Stress really is an oxymoron as it can cause migraines, but migraines also cause stress! A migraine is actually both type of stressors: mental AND physical.

So what can you do to better manage this?

  • Coffee or caffeine is a definite foe in this situation: although it can help some people mitigate a migraine attack, coffee raises your cortisol levels and therefore impacts your blood sugar balance. So it’s adding more stress and more inflammation to your body. Try matcha or other alternatives instead.

That’s why adapting your diet and eliminate external sources of stress like coffee, trigger foods and keeping your blood sugar levels stable is the first thing you should do to manage your migraine attacks: balanced blood sugar = less cravings, more (and stable) energy, no brain fog, limit brain inflammation.
  • Avoid refined carbohydrates, sugar..and pretty much all the things you crave when you're tired or stressed. They will indeed give you a quick energy boost, but they will just further increase the stress you put on your body and brain.

  • Eat regular meals: skipping meals (and yes that's right - fasting might not be a good idea if your body is under stress already), grabbing quick energy fixes and forgetting to fuel your body creates stress on an already stressed out system. Your body has no way of knowing if there is a famine versus you just got too busy and forgot to eat. Start your day with fat and protein and aim to include it with each meal to keep you feeling full longer and avoiding peaks & dips in blood sugar.

  • Move your body but don't strain yourself too much! Aerobic exercise or just going for walks is much less stress on your body than HIIT training.

  • Sleep is a bit contradictory since your adrenals might be causing you insomnia. It's crucial for recovery though and with eliminating other sources of stress like coffee for instance, you might actually find you are sleeping better too. Also try getting off all devices 1 hour before sleep, don’t eat late and use a guided body scan or other mediation to help you fall asleep.

  • Make sure you are hydrating properly and getting enough minerals, especially Magnesium is important in times of stress. Check out my blog article on which form of Magnesium to take.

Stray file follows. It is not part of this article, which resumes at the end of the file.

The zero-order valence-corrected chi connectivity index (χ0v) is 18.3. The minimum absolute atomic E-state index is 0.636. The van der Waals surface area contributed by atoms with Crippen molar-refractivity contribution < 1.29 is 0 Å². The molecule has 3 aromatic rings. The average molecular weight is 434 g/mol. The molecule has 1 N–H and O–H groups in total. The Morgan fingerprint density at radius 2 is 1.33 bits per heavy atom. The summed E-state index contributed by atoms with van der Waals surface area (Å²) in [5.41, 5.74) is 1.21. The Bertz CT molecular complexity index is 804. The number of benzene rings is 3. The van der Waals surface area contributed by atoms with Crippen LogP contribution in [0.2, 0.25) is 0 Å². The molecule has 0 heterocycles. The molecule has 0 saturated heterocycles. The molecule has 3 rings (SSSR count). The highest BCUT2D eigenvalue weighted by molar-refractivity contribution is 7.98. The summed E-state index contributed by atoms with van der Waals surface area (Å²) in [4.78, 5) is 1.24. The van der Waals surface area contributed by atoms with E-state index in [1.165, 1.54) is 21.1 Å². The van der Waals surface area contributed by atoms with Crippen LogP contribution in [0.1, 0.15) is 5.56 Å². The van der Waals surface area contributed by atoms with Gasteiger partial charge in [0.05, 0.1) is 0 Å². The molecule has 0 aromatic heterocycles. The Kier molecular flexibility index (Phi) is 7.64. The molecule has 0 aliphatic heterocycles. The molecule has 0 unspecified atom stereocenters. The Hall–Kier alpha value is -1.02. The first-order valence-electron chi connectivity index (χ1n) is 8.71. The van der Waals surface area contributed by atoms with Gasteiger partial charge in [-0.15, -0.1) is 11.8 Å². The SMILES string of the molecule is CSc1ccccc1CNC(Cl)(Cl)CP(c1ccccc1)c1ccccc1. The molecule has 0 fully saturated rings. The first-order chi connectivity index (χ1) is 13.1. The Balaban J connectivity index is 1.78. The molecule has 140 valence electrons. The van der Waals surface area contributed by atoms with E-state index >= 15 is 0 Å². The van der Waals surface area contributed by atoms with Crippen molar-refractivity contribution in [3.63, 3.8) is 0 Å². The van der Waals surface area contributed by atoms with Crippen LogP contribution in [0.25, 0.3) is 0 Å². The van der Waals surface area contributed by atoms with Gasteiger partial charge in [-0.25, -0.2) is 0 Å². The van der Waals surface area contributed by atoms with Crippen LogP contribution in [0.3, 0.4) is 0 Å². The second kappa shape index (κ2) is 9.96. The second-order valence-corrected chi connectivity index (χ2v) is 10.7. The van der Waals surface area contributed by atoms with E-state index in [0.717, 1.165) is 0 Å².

• Eliminate sources of inflammation that are stressing out your brain like blood sugar imbalance, gut infections, food sensitivities, bacterial overgrowth, parasites or else

  • Look at your sources of stress and see if and how you can eliminate them, also adopting stress releasing techniques is very helpful: Meditation, deep breathing, yoga, pilates, weight lifting, epsom salt baths, massage, singing out loud, time with friends, play, walks in nature, reading… the list just keeps going! Stress is always going to be a part of life. It is how you deal with it that determines how it effects you. The idea is to make sure you have the tools to handle the day-to-day stressors so when a big one hits, you've got some reserve to handle it. Try apps like Insight timer, muse, headspace or else.

  • Learn to say NO! You might actually enjoy this one!

  • Take care of yourself!

  • Adrenal supplements: food and lifestyle are first, but there are also specific nutrients that can further support our adrenal health like vitamin B6, B5, vitamin C, magnesium but also adaptogenic herbs like rhodiola, ashwagandha, licorice and maca are great for our adrenals. Be aware that ashwagandha and maca can stimulate testosterone production so anyone dealing with acne should consume these in moderation. Licorice will elevate blood pressure, so careful for those dealing with that.

  • Book a complimentary discovery call if you want to know more about how I could help you get migraine free


bottom of page